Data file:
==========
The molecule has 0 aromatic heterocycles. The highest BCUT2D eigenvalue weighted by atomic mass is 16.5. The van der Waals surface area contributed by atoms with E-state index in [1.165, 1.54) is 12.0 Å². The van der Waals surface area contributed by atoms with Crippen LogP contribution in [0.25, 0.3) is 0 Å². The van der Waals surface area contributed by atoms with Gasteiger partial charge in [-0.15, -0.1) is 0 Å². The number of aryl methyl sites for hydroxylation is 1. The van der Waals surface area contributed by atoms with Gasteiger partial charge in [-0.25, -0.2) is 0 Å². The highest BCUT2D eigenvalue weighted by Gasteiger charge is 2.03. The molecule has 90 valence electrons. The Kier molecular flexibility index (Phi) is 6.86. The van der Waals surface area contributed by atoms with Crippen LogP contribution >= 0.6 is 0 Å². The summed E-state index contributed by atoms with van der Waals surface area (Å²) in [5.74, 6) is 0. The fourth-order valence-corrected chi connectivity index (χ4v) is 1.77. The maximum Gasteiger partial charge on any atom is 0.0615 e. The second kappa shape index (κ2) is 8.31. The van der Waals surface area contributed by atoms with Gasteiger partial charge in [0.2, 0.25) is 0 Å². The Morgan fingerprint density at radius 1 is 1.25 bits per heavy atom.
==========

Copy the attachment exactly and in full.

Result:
The molecule has 0 aromatic heterocycles. The highest BCUT2D eigenvalue weighted by atomic mass is 16.5. The van der Waals surface area contributed by atoms with E-state index in [1.165, 1.54) is 12.0 Å². The van der Waals surface area contributed by atoms with Crippen LogP contribution in [0.25, 0.3) is 0 Å². The van der Waals surface area contributed by atoms with Gasteiger partial charge in [-0.15, -0.1) is 0 Å². The number of aryl methyl sites for hydroxylation is 1. The van der Waals surface area contributed by atoms with Gasteiger partial charge in [-0.25, -0.2) is 0 Å². The highest BCUT2D eigenvalue weighted by Gasteiger charge is 2.03. The molecule has 90 valence electrons. The Kier molecular flexibility index (Phi) is 6.86. The van der Waals surface area contributed by atoms with Crippen LogP contribution >= 0.6 is 0 Å². The summed E-state index contributed by atoms with van der Waals surface area (Å²) in [5.74, 6) is 0. The fourth-order valence-corrected chi connectivity index (χ4v) is 1.77. The maximum Gasteiger partial charge on any atom is 0.0615 e. The second kappa shape index (κ2) is 8.31. The van der Waals surface area contributed by atoms with Gasteiger partial charge in [0.2, 0.25) is 0 Å². The Morgan fingerprint density at radius 1 is 1.25 bits per heavy atom.